Fried Calamari that is crispy and tender with just the right amount of spice.
One day in advance: Slice the bodies into rings. Put them in a zip lock bag with the tentacles and pour the buttermilk over them. Squeeze the air out of the bag and put it in the refrigerator over night. There are enzymes in the buttermilk that will break down the squid and tenderize it. When you are ready to serve: Heat oil to 350 degrees. Line a sheet pan with parchment paper and set aside. Whisk the flour and spices together in a shallow pan. Drop the squid into the flour mixture. Toss to coat with flour. Set them aside on your lined sheet pan. Repeat with the rest of the squid until it’s all been dredged in flour. Fry the calamari in hot oil Pour about 3 inches of oil into a large, heavy-bottomed pot. Set it on the stove over high heat. While the oil is heating, line a sheet pan with paper towels. Set it aside. The oil is ready when you dip a piece of calamari into the oil and bubbles form around it immediately. Fry the calamari in batches. Don’t overcrowd the pot. Stir them around with a slotted spoon as they fry, turning them over so they cook on both sides. They’ll take about 3 to 5 minutes to fry, depending on size, thickness, etc. When they are beautifully golden brown, remove them from the oil. Drain them well over the pot. Then transfer them to your paper-lined pan. Sprinkle with plenty of kosher salt and chopped parsley. Serve with lemon wedges or a side of tomato basil dipping sauce.
* Time saving tip for parties: prepare the calamari in advance and freeze them on a cookie sheet. Once they are frozen, put them in a zip log freezer bag until ready to use. They can go right from freezer to the fryer. © Galley Chef All Rights Reserved
Garlic Scape Pesto Pasta
A rich and creamy pasta with the pungent flavor of garlic throughout.
For the Garlic Scape pesto
Fill a pasta pot half full of cold water. Salt the water generously. Bring water to a roaring boil and add pasta. Cook pasta until al dente. Slice the sausage links into ½ segments. Sear in sauté pan and begin to heat. Add the cream sauce and pesto into the pan and fully incorporate. Remove pasta from water and add to the sauce. Toss to coat pasta. Serve in a pasta bowl and garnish with diced tomatoes and parmesan cheese.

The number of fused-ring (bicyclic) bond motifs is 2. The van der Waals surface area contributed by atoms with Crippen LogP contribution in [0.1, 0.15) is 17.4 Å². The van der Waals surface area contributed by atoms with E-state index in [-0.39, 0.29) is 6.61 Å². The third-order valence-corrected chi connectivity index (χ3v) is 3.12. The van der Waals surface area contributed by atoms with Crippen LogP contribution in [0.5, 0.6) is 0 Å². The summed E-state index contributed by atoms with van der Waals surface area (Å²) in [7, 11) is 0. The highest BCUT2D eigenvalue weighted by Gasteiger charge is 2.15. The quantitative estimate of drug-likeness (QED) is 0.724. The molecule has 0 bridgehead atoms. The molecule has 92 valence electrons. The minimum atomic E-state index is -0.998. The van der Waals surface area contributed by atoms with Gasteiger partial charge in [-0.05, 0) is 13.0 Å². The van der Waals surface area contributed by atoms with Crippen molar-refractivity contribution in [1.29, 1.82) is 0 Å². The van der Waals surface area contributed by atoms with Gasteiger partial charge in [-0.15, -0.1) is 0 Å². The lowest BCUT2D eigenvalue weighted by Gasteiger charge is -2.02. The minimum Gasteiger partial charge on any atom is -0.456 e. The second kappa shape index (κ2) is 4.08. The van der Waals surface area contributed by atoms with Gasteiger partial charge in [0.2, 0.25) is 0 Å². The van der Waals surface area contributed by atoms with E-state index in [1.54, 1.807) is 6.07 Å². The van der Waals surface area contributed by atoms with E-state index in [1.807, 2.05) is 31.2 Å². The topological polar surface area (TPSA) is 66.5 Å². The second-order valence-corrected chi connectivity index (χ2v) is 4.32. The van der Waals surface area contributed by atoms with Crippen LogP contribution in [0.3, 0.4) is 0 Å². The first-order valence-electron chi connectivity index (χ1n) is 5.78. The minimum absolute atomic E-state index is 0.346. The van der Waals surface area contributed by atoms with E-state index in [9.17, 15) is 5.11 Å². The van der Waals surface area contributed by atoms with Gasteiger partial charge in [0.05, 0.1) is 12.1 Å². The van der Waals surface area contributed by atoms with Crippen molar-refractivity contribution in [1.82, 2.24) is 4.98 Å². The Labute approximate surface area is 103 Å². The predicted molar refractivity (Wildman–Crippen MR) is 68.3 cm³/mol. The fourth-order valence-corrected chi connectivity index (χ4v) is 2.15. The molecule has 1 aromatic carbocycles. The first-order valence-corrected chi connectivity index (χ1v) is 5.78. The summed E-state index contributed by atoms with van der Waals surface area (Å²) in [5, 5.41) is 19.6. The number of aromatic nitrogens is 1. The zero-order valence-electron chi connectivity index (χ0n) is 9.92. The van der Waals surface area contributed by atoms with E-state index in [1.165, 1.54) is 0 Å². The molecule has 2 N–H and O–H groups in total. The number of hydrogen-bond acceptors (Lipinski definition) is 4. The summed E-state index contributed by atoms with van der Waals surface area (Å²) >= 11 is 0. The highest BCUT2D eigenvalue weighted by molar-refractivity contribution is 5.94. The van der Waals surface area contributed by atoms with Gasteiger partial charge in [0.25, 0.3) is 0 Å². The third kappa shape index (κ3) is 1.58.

For the Garlic Scape Pesto
Cut garlic scapes into 1-inch segments removing and discarding the heads. Cut parsley off stems, place garlic scapes and parsley in food processor. Add crushed red pepper, salt, black pepper, lemon juice and walnuts into food processor; begin to pulverize until fully incorporated while slowly drizzle olive oil into the food processor. Pesto should be almost smooth.
For the cream sauce
Heat heavy cream and half & half over medium heat in a medium sauce pot. Add salt and pepper. Melt butter in a sauté pan, slowly add flour and whisk together. Place roux (butter and flour mixture) in a 300˚F oven until blond in color. Add roux to cream mixture and whisk until completely dissolved. Continue to simmer until sauce begins to thicken. Once thick, remove from heat, add parmesan cheese and stir well. Garlic Scape Pesto • 15 garlic scapes • ½ tsp black pepper • ½ bunch parsley • ½ lemon, squeezed • ½ tsp crushed red pepper • ¼ cup walnuts • ½ tsp salt • ¾ cup olive oil Directions: Cut garlic scapes into ½ inch segments. Cut parsley off stems, place garlic scapes and parsley in food processor. Add crushed red pepper, salt, black pepper, lemon juice and walnuts into food processor; begin to pulverize until fully incorporated while slowly drizzle olive oil into the food processor. Pesto should be almost smooth
This recipe is for garlic lovers! Rich and creamy with a pungent flavor. The "scape" of the garlic is the immature flower stalk of the plant . Other parts of the garlic plant are also edible. The leaves and flowers (bulbils) on the head (spathe) are sometimes eaten. They are milder in flavor than the bulbs, and are most often consumed while immature and still tender. The scapes are also used in many stir-fry recipes. Garlic scapes are only available for about 1 month out of the year. In the northern regions of the United States they are available during the month of June. If you are lucky enough to get some, try this pesto recipe then freeze some of it for future use. © Galley Chef All Rights Reserved
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